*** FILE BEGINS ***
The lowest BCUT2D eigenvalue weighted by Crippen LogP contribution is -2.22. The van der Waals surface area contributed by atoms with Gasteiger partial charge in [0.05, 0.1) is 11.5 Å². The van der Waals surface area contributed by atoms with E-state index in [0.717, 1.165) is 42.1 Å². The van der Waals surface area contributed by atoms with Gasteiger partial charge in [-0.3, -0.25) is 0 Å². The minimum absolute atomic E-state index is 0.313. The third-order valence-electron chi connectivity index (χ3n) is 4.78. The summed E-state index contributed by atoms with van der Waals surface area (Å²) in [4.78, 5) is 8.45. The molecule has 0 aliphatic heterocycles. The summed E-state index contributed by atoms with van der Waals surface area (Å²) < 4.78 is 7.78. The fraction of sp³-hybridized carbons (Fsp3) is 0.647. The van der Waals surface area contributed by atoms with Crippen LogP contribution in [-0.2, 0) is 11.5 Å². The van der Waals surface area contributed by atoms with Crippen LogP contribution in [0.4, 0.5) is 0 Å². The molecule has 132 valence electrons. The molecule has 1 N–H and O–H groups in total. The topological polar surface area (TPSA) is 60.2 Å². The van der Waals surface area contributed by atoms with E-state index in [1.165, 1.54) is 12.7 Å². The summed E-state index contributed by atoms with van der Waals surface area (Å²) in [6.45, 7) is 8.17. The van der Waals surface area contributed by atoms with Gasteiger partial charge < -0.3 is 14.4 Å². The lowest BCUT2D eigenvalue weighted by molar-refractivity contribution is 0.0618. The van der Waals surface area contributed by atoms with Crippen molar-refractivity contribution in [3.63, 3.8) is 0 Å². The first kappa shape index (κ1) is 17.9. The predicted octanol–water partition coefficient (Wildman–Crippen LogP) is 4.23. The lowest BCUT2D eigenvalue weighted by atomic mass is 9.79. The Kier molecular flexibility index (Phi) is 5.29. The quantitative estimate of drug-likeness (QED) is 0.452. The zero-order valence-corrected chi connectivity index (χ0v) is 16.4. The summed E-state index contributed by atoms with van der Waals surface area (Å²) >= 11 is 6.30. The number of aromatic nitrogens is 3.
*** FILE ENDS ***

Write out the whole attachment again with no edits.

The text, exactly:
The lowest BCUT2D eigenvalue weighted by Crippen LogP contribution is -2.22. The van der Waals surface area contributed by atoms with Gasteiger partial charge in [0.05, 0.1) is 11.5 Å². The van der Waals surface area contributed by atoms with E-state index in [0.717, 1.165) is 42.1 Å². The van der Waals surface area contributed by atoms with Gasteiger partial charge in [-0.3, -0.25) is 0 Å². The minimum absolute atomic E-state index is 0.313. The third-order valence-electron chi connectivity index (χ3n) is 4.78. The summed E-state index contributed by atoms with van der Waals surface area (Å²) in [4.78, 5) is 8.45. The molecule has 0 aliphatic heterocycles. The summed E-state index contributed by atoms with van der Waals surface area (Å²) < 4.78 is 7.78. The fraction of sp³-hybridized carbons (Fsp3) is 0.647. The van der Waals surface area contributed by atoms with Crippen LogP contribution in [-0.2, 0) is 11.5 Å². The van der Waals surface area contributed by atoms with Crippen LogP contribution in [0.4, 0.5) is 0 Å². The molecule has 132 valence electrons. The molecule has 1 N–H and O–H groups in total. The topological polar surface area (TPSA) is 60.2 Å². The van der Waals surface area contributed by atoms with E-state index in [1.165, 1.54) is 12.7 Å². The summed E-state index contributed by atoms with van der Waals surface area (Å²) in [6.45, 7) is 8.17. The van der Waals surface area contributed by atoms with Gasteiger partial charge < -0.3 is 14.4 Å². The lowest BCUT2D eigenvalue weighted by molar-refractivity contribution is 0.0618. The van der Waals surface area contributed by atoms with Crippen molar-refractivity contribution in [3.63, 3.8) is 0 Å². The first kappa shape index (κ1) is 17.9. The predicted octanol–water partition coefficient (Wildman–Crippen LogP) is 4.23. The lowest BCUT2D eigenvalue weighted by atomic mass is 9.79. The Kier molecular flexibility index (Phi) is 5.29. The quantitative estimate of drug-likeness (QED) is 0.452. The zero-order valence-corrected chi connectivity index (χ0v) is 16.4. The summed E-state index contributed by atoms with van der Waals surface area (Å²) >= 11 is 6.30. The number of aromatic nitrogens is 3.